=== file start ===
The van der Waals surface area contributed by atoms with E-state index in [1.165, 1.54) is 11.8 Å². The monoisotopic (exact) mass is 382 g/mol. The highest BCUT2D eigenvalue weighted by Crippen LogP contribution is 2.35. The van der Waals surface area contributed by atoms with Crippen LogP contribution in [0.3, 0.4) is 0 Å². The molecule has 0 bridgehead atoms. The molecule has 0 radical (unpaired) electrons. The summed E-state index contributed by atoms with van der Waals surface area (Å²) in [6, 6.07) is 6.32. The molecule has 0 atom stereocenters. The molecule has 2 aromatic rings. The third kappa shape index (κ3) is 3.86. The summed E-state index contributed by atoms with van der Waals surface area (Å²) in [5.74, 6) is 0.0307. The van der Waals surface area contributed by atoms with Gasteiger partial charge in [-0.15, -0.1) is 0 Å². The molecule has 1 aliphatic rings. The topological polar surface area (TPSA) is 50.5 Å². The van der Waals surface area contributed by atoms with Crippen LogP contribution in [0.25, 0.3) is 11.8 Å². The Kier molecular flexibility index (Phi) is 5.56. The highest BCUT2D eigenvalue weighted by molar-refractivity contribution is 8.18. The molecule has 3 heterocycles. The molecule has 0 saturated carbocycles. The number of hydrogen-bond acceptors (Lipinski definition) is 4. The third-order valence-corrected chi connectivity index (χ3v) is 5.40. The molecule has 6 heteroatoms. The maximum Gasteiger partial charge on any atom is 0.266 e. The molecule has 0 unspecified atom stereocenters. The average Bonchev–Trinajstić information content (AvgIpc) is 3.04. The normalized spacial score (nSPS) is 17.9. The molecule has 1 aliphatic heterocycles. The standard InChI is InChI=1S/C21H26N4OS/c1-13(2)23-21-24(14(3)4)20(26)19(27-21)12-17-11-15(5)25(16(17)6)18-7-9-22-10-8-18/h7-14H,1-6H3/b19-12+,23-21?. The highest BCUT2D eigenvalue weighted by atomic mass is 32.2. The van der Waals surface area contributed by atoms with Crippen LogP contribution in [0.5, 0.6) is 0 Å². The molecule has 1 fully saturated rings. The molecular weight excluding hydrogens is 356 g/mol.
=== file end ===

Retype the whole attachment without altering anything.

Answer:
The van der Waals surface area contributed by atoms with E-state index in [1.165, 1.54) is 11.8 Å². The monoisotopic (exact) mass is 382 g/mol. The highest BCUT2D eigenvalue weighted by Crippen LogP contribution is 2.35. The van der Waals surface area contributed by atoms with Crippen LogP contribution in [0.3, 0.4) is 0 Å². The molecule has 0 bridgehead atoms. The molecule has 0 radical (unpaired) electrons. The summed E-state index contributed by atoms with van der Waals surface area (Å²) in [6, 6.07) is 6.32. The molecule has 0 atom stereocenters. The molecule has 2 aromatic rings. The third kappa shape index (κ3) is 3.86. The summed E-state index contributed by atoms with van der Waals surface area (Å²) in [5.74, 6) is 0.0307. The van der Waals surface area contributed by atoms with Gasteiger partial charge in [-0.15, -0.1) is 0 Å². The molecule has 1 aliphatic rings. The topological polar surface area (TPSA) is 50.5 Å². The van der Waals surface area contributed by atoms with Crippen LogP contribution in [0.25, 0.3) is 11.8 Å². The Kier molecular flexibility index (Phi) is 5.56. The highest BCUT2D eigenvalue weighted by molar-refractivity contribution is 8.18. The molecule has 3 heterocycles. The molecule has 0 saturated carbocycles. The number of hydrogen-bond acceptors (Lipinski definition) is 4. The third-order valence-corrected chi connectivity index (χ3v) is 5.40. The molecule has 6 heteroatoms. The maximum Gasteiger partial charge on any atom is 0.266 e. The molecule has 0 unspecified atom stereocenters. The average Bonchev–Trinajstić information content (AvgIpc) is 3.04. The normalized spacial score (nSPS) is 17.9. The molecule has 1 aliphatic heterocycles. The standard InChI is InChI=1S/C21H26N4OS/c1-13(2)23-21-24(14(3)4)20(26)19(27-21)12-17-11-15(5)25(16(17)6)18-7-9-22-10-8-18/h7-14H,1-6H3/b19-12+,23-21?. The highest BCUT2D eigenvalue weighted by atomic mass is 32.2. The van der Waals surface area contributed by atoms with Crippen LogP contribution in [0.5, 0.6) is 0 Å². The molecule has 1 fully saturated rings. The molecular weight excluding hydrogens is 356 g/mol.